In this case, the test material is a certified reference material (CRM) made by a reputable organization and the assigned value is therefore the certified value and its uncertainty are quoted on the CRM certificate.  The limitations of using this assigned value are:

  1. Generally the CRM can be expensive to provide every participant with a unit of such CRM
  2. It is important to conceal the identity of commercial CRM from the participants as the testing outcome may be compromised by the participants
  3. Some certified value uncertainty may be high.

C.  Assigned value is a reference value

The assigned value is determined by a single expert laboratory using a suitable primary method of analysis (e.g., gravimetry, titrimetry, isotope dilution mass spectrometry, etc.) or a fully validated test method which has been calibrated with a closely matched CRM.

D.  Assigned value from consensus of expert laboratories

This assigned value is obtained from the results reported by a number of expert laboratories, with demonstrated proficiency in the measurements of interest, which analyze the material using suitable methods.  However, it must be cautioned that there may be an unknown bias in the results produced by the expert laboratories.

E.  Assigned value from consensus of PT scheme participants

This is the result from all the participants in the proficiency testing round. It is normally based on a robust estimate to minimize the effect of extreme values in the data set.



What is PT?

Lab Picture 3

What is Proficiency Testing?

The quality of your analytical measurements and your laboratory’s technical competence can be enhanced if you participate in testing schemes satisfactory with a number of laboratories simultaneously.  Such a scheme is known as proficiency testing (PT) scheme.

The primary aim of PT is to allow laboratories to monitor and optimize the quality of their routine analytical measurements.

A PT scheme is usually organized by an independent body, which can be a national standard body, a learned professional organization or even a business enterprise.  Basically, in chemical analysis, aliquots from homogeneous and stable test materials are distributed to a number of laboratories for analysis to be carried out at a stated window of time. Each participant is given an unique identification code.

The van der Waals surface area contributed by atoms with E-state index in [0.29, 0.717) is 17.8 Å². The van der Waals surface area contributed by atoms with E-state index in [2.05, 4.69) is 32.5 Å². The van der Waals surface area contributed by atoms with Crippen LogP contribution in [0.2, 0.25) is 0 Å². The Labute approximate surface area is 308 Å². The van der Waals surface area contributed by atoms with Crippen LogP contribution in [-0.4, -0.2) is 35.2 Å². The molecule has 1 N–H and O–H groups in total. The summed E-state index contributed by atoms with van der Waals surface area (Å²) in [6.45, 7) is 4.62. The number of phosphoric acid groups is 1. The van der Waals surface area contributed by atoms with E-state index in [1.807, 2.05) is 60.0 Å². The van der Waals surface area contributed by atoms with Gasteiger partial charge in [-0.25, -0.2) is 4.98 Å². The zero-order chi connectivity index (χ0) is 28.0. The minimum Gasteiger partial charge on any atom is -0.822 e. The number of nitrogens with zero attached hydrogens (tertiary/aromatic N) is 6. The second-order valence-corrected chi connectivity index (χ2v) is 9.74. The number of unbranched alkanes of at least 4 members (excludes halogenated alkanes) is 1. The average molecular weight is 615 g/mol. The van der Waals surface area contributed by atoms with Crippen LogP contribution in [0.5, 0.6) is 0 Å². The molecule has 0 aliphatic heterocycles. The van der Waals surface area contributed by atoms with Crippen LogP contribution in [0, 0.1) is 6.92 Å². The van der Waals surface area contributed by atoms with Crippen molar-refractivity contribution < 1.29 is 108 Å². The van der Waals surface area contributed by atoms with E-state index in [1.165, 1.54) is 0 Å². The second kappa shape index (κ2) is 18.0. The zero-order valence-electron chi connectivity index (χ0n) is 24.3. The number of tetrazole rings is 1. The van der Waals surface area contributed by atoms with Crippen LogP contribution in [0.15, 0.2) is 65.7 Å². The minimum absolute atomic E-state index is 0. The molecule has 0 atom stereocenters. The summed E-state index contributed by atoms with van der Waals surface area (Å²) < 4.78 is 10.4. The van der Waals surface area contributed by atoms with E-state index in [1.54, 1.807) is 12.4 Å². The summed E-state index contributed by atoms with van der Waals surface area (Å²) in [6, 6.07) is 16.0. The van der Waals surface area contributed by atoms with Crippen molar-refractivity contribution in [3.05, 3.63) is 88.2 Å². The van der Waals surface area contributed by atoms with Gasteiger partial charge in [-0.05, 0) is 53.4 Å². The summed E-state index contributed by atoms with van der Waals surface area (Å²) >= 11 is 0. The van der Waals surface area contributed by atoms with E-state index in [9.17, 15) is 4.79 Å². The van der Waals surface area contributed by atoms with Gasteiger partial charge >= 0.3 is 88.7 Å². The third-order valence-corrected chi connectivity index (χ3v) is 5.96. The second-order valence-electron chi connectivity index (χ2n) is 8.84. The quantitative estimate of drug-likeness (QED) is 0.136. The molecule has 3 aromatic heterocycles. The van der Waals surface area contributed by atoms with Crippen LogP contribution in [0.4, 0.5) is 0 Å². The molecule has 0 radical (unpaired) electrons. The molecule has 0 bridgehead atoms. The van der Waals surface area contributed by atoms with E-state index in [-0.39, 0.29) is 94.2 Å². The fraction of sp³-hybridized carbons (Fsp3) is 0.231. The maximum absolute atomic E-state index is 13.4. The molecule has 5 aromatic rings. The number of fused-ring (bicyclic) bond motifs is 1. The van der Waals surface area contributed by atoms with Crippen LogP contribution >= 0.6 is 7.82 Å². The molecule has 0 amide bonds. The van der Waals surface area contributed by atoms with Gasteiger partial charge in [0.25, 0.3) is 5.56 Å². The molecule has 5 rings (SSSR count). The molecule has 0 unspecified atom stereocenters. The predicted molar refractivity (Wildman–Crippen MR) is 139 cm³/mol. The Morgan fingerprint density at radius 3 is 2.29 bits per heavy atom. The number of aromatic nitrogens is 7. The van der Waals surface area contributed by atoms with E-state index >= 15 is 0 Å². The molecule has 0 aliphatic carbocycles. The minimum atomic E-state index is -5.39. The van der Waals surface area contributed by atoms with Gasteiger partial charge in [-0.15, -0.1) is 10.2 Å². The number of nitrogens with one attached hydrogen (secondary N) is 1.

After the participants have analyzed the samples using either a test method of their choice or a stated standard method, the scheme organizer will carry out statistical analysis of all the data submitted and provide a performance report, detailing each participant’s statistical ‘score’ that allows them to judge their performance in that particular round of testing.

In other words, the participating laboratory can gain information on how their measurements compare with those of others, how their own measurements improve or deteriorate with time, and how their own measurements compare with an external quality standard.

There are a number of different scoring systems used in PT programs; the majority involve comparing the difference between the participant’s result (x) with a target or assigned value (xa) with a quality target, which is usually a standard deviation for proficiency assessment, denoted by xp.  Each scoring system has acceptability criteria to allow participants to evaluate their performance.

Generally we do expect some divergent results to arise even between experienced, well equipped and well-staffed laboratories. If so, this PT scheme helps to highlight such alarming differences, and to suggest to these laboratories look into their own analytical process in order to improve the quality of their test results.  Hopefully a better comparison is achieved in the next round of the PT testing.

Amusingly, there are reports that some participating laboratories have been caught to have colluded in reporting their test results to the scheme organizer, particularly when the PT scheme does not involve a large number of laboratories and some of these laboratory operators are known to each other, such as being subsidiary laboratories of an organization group.  Such collusion act is undesirable as it defeats the noble purpose of carrying out the PT scheme and renders the outcome of this round of PT testing meaningless.

A simple explanation to this incident is that these laboratories are not confident of their own testing and need to compare results of others before submitting the results to the organizer. However, the outcome of a statistical graph may show a bunch of results grouped at one corner when these results are questionable, meaning they are significantly different from the assigned value of the test material analyzed.

Of late, some scheme organizers try to overcome this malpractice by preparing and sending out at least two labelled test samples with close but significantly different analyte concentrations (not duplicates) to the participants. The originality of these samples is only known to the organizer.

Actually we must not treat PT samples with extra care and attention, but run the PT samples like any other routine samples.  It is quite common to see that a participant would repeat the analysis as many times as possible until no more sample left for future reference!

A good source of reference on statistical techniques applicable to a PT scheme is ISO 13528:2015  Statistical methods for use in proficiency testing by interlaboratory comparison